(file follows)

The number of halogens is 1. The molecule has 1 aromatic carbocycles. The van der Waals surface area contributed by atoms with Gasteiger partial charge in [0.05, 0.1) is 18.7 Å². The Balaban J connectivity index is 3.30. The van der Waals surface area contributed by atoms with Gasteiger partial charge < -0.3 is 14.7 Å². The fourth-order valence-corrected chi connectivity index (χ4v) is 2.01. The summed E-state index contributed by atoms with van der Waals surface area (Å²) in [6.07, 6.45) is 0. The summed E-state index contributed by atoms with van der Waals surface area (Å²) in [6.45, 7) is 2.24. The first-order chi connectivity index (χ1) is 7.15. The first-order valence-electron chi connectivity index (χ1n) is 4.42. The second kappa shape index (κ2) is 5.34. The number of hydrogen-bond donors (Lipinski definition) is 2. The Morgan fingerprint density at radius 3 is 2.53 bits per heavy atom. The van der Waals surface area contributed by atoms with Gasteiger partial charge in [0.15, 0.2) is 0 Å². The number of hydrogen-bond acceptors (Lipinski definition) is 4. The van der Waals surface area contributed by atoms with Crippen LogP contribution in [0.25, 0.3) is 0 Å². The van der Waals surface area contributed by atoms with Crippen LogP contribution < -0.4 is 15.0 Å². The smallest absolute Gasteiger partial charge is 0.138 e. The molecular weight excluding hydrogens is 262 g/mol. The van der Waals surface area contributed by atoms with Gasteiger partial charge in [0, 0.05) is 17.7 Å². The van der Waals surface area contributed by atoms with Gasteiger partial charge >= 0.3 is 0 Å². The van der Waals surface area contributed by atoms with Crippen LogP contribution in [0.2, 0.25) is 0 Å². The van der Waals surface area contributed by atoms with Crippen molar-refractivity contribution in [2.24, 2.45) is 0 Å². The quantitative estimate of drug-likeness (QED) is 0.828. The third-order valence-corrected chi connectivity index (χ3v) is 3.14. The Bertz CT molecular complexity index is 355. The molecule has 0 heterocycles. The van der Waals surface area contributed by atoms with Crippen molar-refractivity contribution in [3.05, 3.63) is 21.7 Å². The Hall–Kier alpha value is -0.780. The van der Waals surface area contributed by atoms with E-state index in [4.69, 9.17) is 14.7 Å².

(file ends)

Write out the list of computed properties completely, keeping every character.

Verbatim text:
The number of halogens is 1. The molecule has 1 aromatic carbocycles. The van der Waals surface area contributed by atoms with Gasteiger partial charge in [0.05, 0.1) is 18.7 Å². The Balaban J connectivity index is 3.30. The van der Waals surface area contributed by atoms with Gasteiger partial charge < -0.3 is 14.7 Å². The fourth-order valence-corrected chi connectivity index (χ4v) is 2.01. The summed E-state index contributed by atoms with van der Waals surface area (Å²) in [6.07, 6.45) is 0. The summed E-state index contributed by atoms with van der Waals surface area (Å²) in [6.45, 7) is 2.24. The first-order chi connectivity index (χ1) is 7.15. The first-order valence-electron chi connectivity index (χ1n) is 4.42. The second kappa shape index (κ2) is 5.34. The number of hydrogen-bond donors (Lipinski definition) is 2. The Morgan fingerprint density at radius 3 is 2.53 bits per heavy atom. The van der Waals surface area contributed by atoms with Gasteiger partial charge in [0.15, 0.2) is 0 Å². The number of hydrogen-bond acceptors (Lipinski definition) is 4. The van der Waals surface area contributed by atoms with Crippen LogP contribution in [0.25, 0.3) is 0 Å². The van der Waals surface area contributed by atoms with Crippen LogP contribution < -0.4 is 15.0 Å². The smallest absolute Gasteiger partial charge is 0.138 e. The molecular weight excluding hydrogens is 262 g/mol. The van der Waals surface area contributed by atoms with Gasteiger partial charge in [0, 0.05) is 17.7 Å². The van der Waals surface area contributed by atoms with Gasteiger partial charge >= 0.3 is 0 Å². The van der Waals surface area contributed by atoms with Crippen LogP contribution in [0.2, 0.25) is 0 Å². The van der Waals surface area contributed by atoms with Crippen molar-refractivity contribution in [2.24, 2.45) is 0 Å². The quantitative estimate of drug-likeness (QED) is 0.828. The third-order valence-corrected chi connectivity index (χ3v) is 3.14. The Bertz CT molecular complexity index is 355. The molecule has 0 heterocycles. The van der Waals surface area contributed by atoms with Crippen molar-refractivity contribution in [3.05, 3.63) is 21.7 Å². The Hall–Kier alpha value is -0.780. The van der Waals surface area contributed by atoms with E-state index in [4.69, 9.17) is 14.7 Å².